There’s a preference setting in iTunes called Sound Check that can help equalize track volumes. It’s in iTunes/Preferences/Playback, and when you turn it on, Sound Check will go through your library and check the playback volume of each track.
What Sound Check does is analyze each track’s volume and then evens them out according to each other. Sound Check doesn’t alter the tracks; it measures the volume and then adds metadata to each in order for them to play back at about the same volume. If you haven’t used Sound Check before, it might take a while for iTunes to finish processing all your tracks.
You can also manually adjust the volume of tracks – like you can any track without using Sound Check – by highlighting the track and then going to the Get Info menu item. Click on the Options tab and you’ll see a volume adjusting control.rnrnSound Check will help control the volume when you’re playing tracks on your Mac or streaming with an Airport, but if you use Sound Check and want it to work on the tracks on your iPod, you also have to turn Sound Check on in your iPod. Turn Sound Check on or off in Settings in the main iPod menu. See Apple’s Knowledge Base article iTunes: About Sound Check.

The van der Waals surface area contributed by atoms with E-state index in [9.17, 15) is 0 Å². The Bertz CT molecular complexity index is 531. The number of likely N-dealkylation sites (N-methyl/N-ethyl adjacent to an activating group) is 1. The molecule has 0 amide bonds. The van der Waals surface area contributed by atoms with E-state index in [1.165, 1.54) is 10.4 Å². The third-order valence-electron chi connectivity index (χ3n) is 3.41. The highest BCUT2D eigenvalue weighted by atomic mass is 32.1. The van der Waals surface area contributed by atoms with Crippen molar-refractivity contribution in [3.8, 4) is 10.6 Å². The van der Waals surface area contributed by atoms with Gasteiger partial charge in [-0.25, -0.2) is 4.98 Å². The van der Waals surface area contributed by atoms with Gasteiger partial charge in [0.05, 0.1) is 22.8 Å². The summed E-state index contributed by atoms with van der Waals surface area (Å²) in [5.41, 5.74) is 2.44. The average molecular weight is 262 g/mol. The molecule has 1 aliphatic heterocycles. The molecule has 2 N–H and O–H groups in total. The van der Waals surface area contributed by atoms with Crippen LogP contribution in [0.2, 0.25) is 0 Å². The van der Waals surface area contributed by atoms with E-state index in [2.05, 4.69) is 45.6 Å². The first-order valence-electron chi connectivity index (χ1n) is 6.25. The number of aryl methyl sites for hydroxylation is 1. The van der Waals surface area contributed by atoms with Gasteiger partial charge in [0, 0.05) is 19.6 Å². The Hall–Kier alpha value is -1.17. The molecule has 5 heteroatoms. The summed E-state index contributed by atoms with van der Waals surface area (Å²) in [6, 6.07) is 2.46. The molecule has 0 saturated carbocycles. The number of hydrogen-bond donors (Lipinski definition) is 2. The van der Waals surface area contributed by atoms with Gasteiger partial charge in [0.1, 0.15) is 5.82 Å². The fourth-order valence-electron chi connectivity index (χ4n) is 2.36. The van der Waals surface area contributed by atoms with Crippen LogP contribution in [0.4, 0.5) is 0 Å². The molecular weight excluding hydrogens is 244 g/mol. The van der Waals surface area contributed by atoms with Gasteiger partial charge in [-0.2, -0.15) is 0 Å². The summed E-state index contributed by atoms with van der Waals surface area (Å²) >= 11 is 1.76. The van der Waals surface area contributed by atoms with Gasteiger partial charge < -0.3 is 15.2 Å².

Sound Check will not work on the copy-protected (DRM – Digital Rights Management) songs you got in the past from the Apple iTunes store. Because they are copy protected, nothing can be added to their metadata, so Sound Check will have no effect. But you can manually adjust the volume of tracks as above.
Ever since January, 2009, Apple has been selling non-DRM music, so any music you bought since then isn’t copy-protected and Sound Check will work on those tracks. See Apple’s Press Release: Changes Coming to the iTunes Store.
But that doesn’t mean all your music will change to non-DRM. You need to upgrade your tracks; prices vary. See iTunes Store: iTunes Plus Frequently Asked Questions (FAQ).
There are other utilities that do the same thing as Sound Check and claim to do a better job, as they use a better algorithm to calculate listening level and sound dynamics. iVolume gets good reviews, though it is $30 for a full copy, and $20 if you qualify for an upgrade. iVolume can work with single albums to adjust volume.
If you want to try an open source mp3 volume normalizer, check this article at Mac OS X Hints: Use a third-party MP3 volume normalization tool in iTunes – Mac OS X Hints.